Communications DG locked out of her office

Rosey Seseke, South Africa’s communications director-general (DG), had to seek legal advice to have her “special leave” lifted after being locked out of her office.

Seseke was placed on special leave in December, with matters coming to a head in March when she tried to return to the office only to find the keys to her office had been changed.

Security guards threatened to evict Seseke if she refused to leave and the police were also called in to remove her from the building.

Seseke has since returned to work with The Sunday Independent newspaper reporting an out-of-court settlement had been reached between Seseke and communications minister Dina Pule. This is according to unnamed top officials who were not allowed to talk to the media.

However, Pule allegedly still refers to Gift Buthelezi as the “acting director-general”, despite Seseke’s return.

Buthelezi filled Seseke’s position when she was placed on special leave in December.

According to the Sunday Independent, it has seen a letter addressed to Buthelezi the day after Seseke returned, which included staff structures and strategic planning, to which Buthelezi refused to comment on.

“The department now has a DG and an acting DG. People are still going to her because she is the DG, but she does not have any responsibilities,” the Sunday Independent quoted a Department of Communications (DoC) employee as saying.

Furthermore the employee said the DoC saw the suspension of three other people last week and interviews were being conducted with candidates for the chief financial officer position. Seseke apparently knows nothing of these processes.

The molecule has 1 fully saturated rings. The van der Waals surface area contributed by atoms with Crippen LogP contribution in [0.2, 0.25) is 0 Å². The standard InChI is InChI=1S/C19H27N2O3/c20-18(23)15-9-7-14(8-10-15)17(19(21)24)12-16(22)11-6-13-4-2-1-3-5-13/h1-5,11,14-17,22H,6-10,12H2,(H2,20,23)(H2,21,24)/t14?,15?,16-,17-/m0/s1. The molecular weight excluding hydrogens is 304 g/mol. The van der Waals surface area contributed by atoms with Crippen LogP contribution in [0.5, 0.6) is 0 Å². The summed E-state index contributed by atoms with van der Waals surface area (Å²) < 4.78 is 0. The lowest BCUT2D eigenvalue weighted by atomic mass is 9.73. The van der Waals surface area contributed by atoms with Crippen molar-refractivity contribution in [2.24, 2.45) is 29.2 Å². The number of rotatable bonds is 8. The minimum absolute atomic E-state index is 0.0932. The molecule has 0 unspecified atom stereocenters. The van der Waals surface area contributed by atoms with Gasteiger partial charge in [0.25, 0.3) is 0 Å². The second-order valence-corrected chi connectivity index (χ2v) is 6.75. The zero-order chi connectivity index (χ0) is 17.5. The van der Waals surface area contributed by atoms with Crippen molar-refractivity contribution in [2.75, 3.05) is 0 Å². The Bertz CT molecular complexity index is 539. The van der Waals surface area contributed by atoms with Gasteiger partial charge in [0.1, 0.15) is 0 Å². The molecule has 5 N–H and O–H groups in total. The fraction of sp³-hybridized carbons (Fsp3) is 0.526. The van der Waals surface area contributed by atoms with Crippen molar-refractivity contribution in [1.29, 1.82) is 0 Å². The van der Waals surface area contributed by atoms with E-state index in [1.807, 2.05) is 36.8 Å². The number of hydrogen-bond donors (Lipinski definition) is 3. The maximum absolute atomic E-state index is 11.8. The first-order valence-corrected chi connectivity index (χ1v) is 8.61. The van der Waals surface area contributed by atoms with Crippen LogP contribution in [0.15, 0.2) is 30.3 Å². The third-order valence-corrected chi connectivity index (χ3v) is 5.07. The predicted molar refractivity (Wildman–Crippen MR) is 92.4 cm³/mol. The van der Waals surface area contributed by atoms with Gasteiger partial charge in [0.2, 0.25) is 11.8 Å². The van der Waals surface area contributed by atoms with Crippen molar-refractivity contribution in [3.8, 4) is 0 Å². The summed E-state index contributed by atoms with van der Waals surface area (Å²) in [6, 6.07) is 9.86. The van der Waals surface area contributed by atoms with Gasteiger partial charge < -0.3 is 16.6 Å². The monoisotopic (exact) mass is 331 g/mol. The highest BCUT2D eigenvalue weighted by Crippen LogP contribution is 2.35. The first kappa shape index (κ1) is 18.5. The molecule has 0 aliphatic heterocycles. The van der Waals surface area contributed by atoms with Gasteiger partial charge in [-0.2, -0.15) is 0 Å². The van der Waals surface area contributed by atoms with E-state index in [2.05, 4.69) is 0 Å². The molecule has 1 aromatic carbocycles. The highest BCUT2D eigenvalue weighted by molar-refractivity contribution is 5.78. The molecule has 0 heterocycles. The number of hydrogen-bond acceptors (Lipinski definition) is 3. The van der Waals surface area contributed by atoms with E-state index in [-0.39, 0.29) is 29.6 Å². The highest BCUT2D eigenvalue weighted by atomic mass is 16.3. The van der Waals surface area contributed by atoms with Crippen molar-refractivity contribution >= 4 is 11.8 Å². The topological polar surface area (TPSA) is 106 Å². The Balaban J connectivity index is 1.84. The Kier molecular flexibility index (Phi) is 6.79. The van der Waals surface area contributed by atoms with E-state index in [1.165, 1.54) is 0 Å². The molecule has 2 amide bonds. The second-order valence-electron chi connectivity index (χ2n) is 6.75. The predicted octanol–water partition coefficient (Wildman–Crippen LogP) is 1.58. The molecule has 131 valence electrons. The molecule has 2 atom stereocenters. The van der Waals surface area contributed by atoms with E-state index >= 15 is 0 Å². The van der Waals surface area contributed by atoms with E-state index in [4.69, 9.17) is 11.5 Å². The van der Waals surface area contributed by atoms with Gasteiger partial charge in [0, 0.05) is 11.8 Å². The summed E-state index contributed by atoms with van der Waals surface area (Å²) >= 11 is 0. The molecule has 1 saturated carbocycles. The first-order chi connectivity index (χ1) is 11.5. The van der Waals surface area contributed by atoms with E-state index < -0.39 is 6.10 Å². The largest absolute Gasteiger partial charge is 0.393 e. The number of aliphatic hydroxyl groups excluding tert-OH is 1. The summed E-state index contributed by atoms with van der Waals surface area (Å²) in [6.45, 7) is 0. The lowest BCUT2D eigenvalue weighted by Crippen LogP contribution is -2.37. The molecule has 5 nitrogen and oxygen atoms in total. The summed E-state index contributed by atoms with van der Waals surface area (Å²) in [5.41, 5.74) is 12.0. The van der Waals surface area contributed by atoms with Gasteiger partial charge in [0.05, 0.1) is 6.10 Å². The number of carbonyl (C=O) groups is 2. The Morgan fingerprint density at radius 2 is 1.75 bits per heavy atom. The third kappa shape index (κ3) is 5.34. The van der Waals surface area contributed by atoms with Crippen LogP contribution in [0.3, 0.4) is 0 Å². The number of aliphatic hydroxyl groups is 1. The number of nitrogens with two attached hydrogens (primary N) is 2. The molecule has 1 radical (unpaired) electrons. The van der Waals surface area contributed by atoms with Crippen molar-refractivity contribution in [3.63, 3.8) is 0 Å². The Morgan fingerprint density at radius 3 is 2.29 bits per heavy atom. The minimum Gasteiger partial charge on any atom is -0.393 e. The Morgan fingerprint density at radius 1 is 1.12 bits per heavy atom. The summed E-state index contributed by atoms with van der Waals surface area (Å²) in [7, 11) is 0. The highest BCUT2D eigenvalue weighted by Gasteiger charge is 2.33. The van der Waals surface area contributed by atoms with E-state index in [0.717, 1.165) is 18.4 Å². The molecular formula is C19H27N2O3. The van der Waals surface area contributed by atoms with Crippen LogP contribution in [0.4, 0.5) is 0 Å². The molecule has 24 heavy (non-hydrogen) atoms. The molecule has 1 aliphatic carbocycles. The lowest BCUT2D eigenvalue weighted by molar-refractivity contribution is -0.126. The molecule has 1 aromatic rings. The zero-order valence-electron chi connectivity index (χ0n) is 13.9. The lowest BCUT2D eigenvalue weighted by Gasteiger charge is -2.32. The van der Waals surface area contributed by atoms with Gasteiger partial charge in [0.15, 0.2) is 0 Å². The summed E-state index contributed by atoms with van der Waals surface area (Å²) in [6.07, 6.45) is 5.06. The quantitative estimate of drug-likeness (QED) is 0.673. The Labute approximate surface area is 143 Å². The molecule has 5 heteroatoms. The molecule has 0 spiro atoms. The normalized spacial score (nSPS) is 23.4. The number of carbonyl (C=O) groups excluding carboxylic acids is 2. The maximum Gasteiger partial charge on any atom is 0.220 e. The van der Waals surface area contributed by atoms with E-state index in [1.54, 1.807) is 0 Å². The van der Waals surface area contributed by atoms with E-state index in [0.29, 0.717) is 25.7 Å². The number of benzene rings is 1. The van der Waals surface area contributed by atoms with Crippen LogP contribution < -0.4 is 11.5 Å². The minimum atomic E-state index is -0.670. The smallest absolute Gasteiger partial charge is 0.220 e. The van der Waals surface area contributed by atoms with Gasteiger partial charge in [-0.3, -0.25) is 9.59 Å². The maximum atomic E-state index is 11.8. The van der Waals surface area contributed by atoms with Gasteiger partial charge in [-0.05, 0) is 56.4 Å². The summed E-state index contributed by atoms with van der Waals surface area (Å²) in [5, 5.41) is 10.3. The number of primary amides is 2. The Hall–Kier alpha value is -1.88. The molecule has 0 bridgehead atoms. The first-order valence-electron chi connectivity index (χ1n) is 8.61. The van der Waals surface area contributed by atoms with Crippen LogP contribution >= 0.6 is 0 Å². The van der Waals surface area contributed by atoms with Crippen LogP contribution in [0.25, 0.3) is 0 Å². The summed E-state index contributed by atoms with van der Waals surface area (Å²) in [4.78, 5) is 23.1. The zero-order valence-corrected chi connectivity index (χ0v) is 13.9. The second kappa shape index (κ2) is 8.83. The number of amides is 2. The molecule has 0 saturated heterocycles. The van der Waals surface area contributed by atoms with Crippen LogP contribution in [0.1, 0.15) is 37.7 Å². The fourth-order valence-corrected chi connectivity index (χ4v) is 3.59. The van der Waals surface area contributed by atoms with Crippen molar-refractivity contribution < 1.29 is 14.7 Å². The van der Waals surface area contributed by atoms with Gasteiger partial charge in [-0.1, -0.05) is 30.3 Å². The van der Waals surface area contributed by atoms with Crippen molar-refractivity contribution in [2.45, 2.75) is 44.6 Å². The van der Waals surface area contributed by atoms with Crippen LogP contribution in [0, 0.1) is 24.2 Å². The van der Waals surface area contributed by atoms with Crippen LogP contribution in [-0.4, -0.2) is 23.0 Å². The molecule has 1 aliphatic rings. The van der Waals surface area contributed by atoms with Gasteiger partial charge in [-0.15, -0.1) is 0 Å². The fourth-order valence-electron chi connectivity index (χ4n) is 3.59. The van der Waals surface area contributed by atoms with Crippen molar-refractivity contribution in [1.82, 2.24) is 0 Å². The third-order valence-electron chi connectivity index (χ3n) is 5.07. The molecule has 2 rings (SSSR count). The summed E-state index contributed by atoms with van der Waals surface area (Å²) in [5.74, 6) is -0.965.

Seseke has referred all queries to her lawyer, Sandile July, who said they consider the special leave to be suspension in another form.

Pule has not provided any reasons for placing Seseke on special leave.

Sekese refused to comment and referred all queries to her lawyer, Sandile July.

July confirmed that Sekese had approached the court to challenge her special leave. He said they considered the leave to be another form of suspension.

“The parties settled, which meant that Mrs Sekese must go back to her job. She is back in the department,” July said.

But The Sunday Independent understands the drama started at the end of March, after Sekese had been on special leave for 60 days without any communication from the department.

July wrote to Pule’s office, saying Sekese no longer wanted to be on special leave. He argued that special leave had to be by agreement.

But when Sekese arrived at the office, she found that the locks on her door had been changed.

The department’s security threatened to evict her, and police were called to remove her from the office.

Sekese, according to the employee, showed the police the correspondence between her and the minister proving she was allowed to be in the office.

But the police sat with Sekese while her lawyers tried to intervene.

Her lawyers apparently reached an agreement with Pule’s office that she would be seconded to another department.

But Sekese would not accept the secondment and gave the department two days to withdraw the offer.

Apparently Pule would not budge, prompting Sekese to approach the Labour Court.

Posted in: Policy

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